St. John Sea Creatures: Upsidedown Jellyfish (Cassiopea)

upsidedown jellyfishI saw quit a few of these strange jellyfish while snorkeling the southwestern side of Maho Bay. They were resting on the bottom in about ten feet of water. While most jelly fish swim around with their head up and tentacles down, the Cassiopea spends most of its time with its’ head down resting on the sea floor and with its tentacles extended upward, hence the name, upsidedown jellyfish.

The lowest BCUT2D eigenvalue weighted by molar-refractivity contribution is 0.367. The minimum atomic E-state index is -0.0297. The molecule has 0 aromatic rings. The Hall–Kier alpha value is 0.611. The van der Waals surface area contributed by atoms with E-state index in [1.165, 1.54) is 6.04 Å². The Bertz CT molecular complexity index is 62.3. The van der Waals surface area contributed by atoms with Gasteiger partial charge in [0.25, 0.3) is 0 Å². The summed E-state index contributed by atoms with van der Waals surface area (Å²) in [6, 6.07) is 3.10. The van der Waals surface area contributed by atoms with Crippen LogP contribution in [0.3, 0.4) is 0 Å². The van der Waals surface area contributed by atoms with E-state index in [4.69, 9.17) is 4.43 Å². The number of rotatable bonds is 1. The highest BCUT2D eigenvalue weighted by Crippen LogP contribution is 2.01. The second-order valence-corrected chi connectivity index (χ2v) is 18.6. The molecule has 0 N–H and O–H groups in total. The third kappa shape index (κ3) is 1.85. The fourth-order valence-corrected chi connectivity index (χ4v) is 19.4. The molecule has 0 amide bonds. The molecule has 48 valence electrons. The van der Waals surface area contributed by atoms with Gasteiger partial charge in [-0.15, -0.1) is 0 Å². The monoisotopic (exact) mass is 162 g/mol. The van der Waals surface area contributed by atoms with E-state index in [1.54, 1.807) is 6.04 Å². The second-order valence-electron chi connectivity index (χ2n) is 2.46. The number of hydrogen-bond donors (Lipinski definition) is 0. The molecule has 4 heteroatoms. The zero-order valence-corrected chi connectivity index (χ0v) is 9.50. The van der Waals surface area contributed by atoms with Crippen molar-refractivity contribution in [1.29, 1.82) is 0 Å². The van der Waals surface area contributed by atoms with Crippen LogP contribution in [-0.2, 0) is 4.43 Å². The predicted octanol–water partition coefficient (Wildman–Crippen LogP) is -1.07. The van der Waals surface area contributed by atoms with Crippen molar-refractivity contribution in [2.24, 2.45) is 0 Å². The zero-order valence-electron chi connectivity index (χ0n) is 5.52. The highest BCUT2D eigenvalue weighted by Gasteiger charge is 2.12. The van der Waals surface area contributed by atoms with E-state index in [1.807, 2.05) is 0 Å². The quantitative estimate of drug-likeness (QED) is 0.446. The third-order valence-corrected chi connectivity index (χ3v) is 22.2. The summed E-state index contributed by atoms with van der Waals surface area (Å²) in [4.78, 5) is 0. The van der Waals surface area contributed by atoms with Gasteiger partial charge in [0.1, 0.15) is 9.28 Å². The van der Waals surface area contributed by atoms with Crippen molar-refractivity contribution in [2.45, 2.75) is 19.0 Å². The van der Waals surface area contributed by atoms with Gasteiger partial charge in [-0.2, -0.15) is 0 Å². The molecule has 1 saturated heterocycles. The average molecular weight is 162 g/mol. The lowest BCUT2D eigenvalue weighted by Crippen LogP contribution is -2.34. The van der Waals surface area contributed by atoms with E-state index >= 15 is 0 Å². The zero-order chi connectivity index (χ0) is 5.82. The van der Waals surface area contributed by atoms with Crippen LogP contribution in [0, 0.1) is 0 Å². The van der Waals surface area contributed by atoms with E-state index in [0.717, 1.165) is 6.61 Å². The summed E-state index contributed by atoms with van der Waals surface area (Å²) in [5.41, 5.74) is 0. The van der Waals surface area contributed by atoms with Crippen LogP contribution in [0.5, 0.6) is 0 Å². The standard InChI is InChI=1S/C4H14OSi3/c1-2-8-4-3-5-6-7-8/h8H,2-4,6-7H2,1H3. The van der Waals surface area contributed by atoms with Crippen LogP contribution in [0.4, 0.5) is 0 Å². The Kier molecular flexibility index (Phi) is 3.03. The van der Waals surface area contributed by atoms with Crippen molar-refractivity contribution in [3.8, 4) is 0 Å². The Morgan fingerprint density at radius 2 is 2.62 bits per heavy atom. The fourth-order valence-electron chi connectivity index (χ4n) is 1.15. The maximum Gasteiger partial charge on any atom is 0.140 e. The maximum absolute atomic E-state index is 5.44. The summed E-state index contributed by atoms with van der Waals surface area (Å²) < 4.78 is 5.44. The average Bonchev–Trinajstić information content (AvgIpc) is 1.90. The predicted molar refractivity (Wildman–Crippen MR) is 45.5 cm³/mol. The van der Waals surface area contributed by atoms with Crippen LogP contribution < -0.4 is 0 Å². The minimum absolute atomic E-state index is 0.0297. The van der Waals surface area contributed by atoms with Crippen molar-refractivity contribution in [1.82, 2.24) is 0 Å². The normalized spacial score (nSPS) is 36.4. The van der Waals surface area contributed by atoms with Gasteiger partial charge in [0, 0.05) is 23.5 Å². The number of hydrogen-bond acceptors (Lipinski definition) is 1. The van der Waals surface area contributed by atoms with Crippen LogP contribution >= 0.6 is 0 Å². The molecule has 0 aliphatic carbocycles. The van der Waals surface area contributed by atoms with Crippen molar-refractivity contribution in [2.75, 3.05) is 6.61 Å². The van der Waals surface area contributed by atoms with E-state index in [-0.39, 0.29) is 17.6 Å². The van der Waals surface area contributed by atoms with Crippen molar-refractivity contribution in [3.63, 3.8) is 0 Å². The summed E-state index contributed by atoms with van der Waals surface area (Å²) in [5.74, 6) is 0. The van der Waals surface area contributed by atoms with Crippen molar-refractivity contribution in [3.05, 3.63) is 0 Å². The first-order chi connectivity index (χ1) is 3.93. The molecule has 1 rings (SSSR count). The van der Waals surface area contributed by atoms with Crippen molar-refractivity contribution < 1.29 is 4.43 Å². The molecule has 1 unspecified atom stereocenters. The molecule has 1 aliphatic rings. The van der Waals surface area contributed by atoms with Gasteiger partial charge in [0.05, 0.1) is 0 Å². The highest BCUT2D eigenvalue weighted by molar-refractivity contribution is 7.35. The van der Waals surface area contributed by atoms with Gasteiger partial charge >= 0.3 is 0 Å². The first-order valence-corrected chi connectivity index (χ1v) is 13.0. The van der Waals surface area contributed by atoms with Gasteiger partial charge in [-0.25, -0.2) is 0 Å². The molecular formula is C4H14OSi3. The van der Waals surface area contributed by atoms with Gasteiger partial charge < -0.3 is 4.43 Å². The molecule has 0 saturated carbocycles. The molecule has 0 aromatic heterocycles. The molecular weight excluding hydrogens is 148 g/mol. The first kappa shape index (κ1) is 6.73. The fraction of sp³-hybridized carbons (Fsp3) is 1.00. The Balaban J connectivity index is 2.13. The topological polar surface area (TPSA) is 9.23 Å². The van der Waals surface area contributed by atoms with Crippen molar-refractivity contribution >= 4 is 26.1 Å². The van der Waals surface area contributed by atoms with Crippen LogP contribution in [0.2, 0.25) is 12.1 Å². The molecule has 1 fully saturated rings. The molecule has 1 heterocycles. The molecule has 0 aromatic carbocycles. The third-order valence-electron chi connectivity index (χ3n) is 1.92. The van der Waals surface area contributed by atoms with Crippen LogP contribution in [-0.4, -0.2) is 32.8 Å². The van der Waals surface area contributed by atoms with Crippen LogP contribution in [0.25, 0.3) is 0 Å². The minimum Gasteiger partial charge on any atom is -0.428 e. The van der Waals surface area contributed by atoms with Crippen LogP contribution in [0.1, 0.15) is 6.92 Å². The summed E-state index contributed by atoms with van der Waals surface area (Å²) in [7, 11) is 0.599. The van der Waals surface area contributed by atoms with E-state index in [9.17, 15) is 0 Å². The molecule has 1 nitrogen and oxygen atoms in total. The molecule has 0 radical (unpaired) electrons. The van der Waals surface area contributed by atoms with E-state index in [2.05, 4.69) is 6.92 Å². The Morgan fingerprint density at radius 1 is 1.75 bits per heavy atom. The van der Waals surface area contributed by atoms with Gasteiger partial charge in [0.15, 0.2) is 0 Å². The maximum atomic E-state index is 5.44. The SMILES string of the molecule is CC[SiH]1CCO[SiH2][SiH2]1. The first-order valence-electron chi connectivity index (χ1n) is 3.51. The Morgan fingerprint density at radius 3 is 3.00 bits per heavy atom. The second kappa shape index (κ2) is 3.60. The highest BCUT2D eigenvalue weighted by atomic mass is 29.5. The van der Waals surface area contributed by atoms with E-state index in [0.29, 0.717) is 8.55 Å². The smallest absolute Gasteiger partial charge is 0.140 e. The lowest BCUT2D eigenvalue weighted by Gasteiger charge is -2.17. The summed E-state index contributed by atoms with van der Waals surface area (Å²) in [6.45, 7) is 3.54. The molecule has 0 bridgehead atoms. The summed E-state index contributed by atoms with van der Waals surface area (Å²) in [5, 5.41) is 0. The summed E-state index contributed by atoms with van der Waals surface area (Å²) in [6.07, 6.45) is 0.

The upsidedown jellyfish can give divers a mild sting, which can be very itchy. According to Wikipedia: “The stinging cells are excreted in a mucus; swimming over the jellyfish (especially using swim fins) may cause transparent, essentially invisible, sheets of this mucus to be lifted up into the water column, where they are then encountered by unsuspecting swimmers,” but being that these jellies were in fairly deep water, this shouldn’t be a problem for snorkelers observing them.

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